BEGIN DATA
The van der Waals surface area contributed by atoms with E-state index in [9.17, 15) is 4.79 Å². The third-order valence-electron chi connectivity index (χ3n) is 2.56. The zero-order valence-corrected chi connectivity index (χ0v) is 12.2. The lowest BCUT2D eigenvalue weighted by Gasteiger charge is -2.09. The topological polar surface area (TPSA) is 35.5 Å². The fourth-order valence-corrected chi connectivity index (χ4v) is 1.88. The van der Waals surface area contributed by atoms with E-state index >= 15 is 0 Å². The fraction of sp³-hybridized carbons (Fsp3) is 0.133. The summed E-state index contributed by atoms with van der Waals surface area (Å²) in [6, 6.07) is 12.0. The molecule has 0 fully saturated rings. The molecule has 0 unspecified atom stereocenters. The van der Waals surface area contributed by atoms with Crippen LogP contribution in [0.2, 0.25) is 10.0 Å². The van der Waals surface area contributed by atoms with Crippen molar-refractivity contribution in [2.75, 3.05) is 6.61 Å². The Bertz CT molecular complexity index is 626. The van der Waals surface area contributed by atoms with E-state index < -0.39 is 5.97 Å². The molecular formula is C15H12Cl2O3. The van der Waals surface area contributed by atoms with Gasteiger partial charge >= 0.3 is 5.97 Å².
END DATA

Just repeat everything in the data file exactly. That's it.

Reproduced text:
The van der Waals surface area contributed by atoms with E-state index in [9.17, 15) is 4.79 Å². The third-order valence-electron chi connectivity index (χ3n) is 2.56. The zero-order valence-corrected chi connectivity index (χ0v) is 12.2. The lowest BCUT2D eigenvalue weighted by Gasteiger charge is -2.09. The topological polar surface area (TPSA) is 35.5 Å². The fourth-order valence-corrected chi connectivity index (χ4v) is 1.88. The van der Waals surface area contributed by atoms with E-state index >= 15 is 0 Å². The fraction of sp³-hybridized carbons (Fsp3) is 0.133. The summed E-state index contributed by atoms with van der Waals surface area (Å²) in [6, 6.07) is 12.0. The molecule has 0 fully saturated rings. The molecule has 0 unspecified atom stereocenters. The van der Waals surface area contributed by atoms with Crippen LogP contribution in [0.2, 0.25) is 10.0 Å². The van der Waals surface area contributed by atoms with Crippen molar-refractivity contribution in [2.75, 3.05) is 6.61 Å². The Bertz CT molecular complexity index is 626. The van der Waals surface area contributed by atoms with E-state index < -0.39 is 5.97 Å². The molecular formula is C15H12Cl2O3. The van der Waals surface area contributed by atoms with Gasteiger partial charge >= 0.3 is 5.97 Å².